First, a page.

A Visit With Sam Maloof

In conjunction with their 9th annual conference which was held at San Diego State University this year, the Furniture Society arranged for a pre-conference bus tour to the home and studio of Sam Maloof in Alta Loma, California. Although I have met Sam on half a dozen occasions over the years, this was the first time I was able to visit his home. Sam Maloof is a contemporary American Icon of furniture making. His resume and list of exhibitions and awards, although too numerous to mention, include visits with Jimmy Carter and work in the collection of the White House as well as the New York Metropolitan Museum of Art.

At 89 years of age, Sam still goes to work everyday in his studio. As my wife Victoria and I walked up the hill from the bus with our fellow conference visitors, Sam was waiting there in the courtyard outside his woodshop to greet us. The sawdust on his shirt said it all. What a true inspiration it was to see this fine Master Craftsman, almost 90 years old, going strong in the shop making some of the finest, hand crafted furniture available today.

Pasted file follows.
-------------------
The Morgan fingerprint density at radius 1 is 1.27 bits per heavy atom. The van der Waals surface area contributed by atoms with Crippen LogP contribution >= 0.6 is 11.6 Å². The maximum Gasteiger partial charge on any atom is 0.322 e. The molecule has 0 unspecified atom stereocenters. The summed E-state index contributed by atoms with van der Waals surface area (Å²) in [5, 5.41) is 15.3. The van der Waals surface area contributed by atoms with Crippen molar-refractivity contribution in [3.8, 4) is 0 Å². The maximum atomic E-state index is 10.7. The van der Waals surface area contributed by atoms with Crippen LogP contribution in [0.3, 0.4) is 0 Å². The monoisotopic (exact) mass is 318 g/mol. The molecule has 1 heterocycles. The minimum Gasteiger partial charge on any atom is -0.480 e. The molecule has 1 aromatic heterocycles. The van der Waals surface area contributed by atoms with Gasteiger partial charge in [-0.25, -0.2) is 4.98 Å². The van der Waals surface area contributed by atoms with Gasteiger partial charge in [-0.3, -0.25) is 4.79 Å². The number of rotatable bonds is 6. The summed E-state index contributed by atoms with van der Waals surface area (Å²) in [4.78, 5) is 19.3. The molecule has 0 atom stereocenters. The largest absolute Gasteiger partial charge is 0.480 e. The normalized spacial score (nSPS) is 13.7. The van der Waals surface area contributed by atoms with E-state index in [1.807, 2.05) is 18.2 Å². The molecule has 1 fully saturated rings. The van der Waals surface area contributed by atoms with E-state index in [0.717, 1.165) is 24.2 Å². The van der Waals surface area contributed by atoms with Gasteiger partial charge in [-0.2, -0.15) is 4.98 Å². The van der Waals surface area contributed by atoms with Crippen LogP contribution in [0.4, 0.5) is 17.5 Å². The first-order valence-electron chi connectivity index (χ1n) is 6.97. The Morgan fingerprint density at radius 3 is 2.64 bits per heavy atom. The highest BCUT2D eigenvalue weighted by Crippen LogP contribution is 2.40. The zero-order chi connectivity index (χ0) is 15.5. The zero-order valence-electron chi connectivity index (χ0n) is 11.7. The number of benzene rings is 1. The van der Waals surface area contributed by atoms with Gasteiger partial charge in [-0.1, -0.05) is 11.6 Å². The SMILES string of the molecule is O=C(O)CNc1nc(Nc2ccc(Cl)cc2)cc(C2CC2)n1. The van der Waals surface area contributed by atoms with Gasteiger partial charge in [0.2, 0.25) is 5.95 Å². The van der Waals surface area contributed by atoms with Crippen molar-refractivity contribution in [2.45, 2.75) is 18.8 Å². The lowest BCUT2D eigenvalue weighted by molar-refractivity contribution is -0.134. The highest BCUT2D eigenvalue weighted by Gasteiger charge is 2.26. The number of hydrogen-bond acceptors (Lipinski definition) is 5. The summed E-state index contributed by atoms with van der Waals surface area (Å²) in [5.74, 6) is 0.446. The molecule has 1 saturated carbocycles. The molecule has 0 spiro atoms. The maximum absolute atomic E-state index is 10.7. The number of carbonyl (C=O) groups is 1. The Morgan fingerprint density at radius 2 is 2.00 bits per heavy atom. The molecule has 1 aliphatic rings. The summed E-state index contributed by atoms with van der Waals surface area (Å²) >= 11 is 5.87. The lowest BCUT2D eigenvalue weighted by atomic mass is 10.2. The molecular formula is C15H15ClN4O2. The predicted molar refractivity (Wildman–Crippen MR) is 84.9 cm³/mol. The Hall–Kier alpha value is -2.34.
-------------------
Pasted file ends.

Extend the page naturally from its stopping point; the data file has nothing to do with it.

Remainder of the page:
Sam, accompanied by his docents, then led us on a guided tour of his workshop, studio and home. When we reached his bandsaw, a 36 inch Aggazani, Sam gave us one of his now famous demonstrations of how he shapes the individual parts of his chairs by freehand bandsawing compound curves. He warned us that what he does is dangerous and that he does not recommend this method to woodworkers but being self taught, he has become comfortable with this technique.

As we continued on through the grounds and house, evidence of Sam and Freda’s love of fine craft was everywhere. Alfreda, Sam’s late first wife and partner of fifty years, is credited for believing in Sam’s abilities as a craftsman and in helping him to struggle along through the lean years. Their efforts were rewarded hugely in 1985 when Sam was named a MacArthur Fellow. Maloof had been granted one of the coveted “genius” awards, since 1981 annually conferred on “exceptionally talented and promising individuals who have shown evidence of originality, dedication to creative pursuits and capacity for self direction”. He also learned he would receive a total of $375,000, a tax free sum to be dispensed over the five year period of the fellowship, no strings attached. Maloof was stunned.

Despite all of Sam’s success and fame, he remains a humble, down to earth gentleman who is very friendly and giving of himself. He believes in teaching his fellow crafts persons in hopes of sparing them some of the pitfalls that he has found along his way. Sam has been and remains to be one of the greatest teachers and sources of inspiration to woodworkers everywhere.

Thank you Sam for your contribution to the craft!

Photo: Sam Maloof, Victoria Marks, David Marks

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